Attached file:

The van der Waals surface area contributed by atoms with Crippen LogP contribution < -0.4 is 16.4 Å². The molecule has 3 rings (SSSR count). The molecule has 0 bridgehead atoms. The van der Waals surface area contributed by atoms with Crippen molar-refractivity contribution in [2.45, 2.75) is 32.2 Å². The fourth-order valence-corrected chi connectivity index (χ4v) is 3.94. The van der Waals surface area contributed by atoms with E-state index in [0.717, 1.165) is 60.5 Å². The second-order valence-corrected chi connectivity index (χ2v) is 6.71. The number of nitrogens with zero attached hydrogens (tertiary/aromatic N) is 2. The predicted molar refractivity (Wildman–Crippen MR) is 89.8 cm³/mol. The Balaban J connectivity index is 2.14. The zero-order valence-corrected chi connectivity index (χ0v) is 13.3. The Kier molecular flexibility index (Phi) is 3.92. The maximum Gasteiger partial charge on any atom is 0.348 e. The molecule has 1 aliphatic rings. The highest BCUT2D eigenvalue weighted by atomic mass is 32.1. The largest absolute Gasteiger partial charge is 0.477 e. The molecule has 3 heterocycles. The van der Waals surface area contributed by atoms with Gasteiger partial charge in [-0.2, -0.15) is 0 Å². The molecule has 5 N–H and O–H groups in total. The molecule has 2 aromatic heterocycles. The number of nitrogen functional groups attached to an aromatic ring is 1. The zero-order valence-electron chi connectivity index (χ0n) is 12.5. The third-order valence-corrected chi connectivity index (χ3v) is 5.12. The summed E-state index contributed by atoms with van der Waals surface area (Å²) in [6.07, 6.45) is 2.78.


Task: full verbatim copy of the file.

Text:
The van der Waals surface area contributed by atoms with Crippen LogP contribution < -0.4 is 16.4 Å². The molecule has 3 rings (SSSR count). The molecule has 0 bridgehead atoms. The van der Waals surface area contributed by atoms with Crippen molar-refractivity contribution in [2.45, 2.75) is 32.2 Å². The fourth-order valence-corrected chi connectivity index (χ4v) is 3.94. The van der Waals surface area contributed by atoms with E-state index in [0.717, 1.165) is 60.5 Å². The second-order valence-corrected chi connectivity index (χ2v) is 6.71. The number of nitrogens with zero attached hydrogens (tertiary/aromatic N) is 2. The predicted molar refractivity (Wildman–Crippen MR) is 89.8 cm³/mol. The Balaban J connectivity index is 2.14. The zero-order valence-corrected chi connectivity index (χ0v) is 13.3. The Kier molecular flexibility index (Phi) is 3.92. The maximum Gasteiger partial charge on any atom is 0.348 e. The molecule has 1 aliphatic rings. The highest BCUT2D eigenvalue weighted by atomic mass is 32.1. The largest absolute Gasteiger partial charge is 0.477 e. The molecule has 3 heterocycles. The van der Waals surface area contributed by atoms with Gasteiger partial charge in [-0.2, -0.15) is 0 Å². The molecule has 5 N–H and O–H groups in total. The molecule has 2 aromatic heterocycles. The number of nitrogen functional groups attached to an aromatic ring is 1. The zero-order valence-electron chi connectivity index (χ0n) is 12.5. The third-order valence-corrected chi connectivity index (χ3v) is 5.12. The summed E-state index contributed by atoms with van der Waals surface area (Å²) in [6.07, 6.45) is 2.78.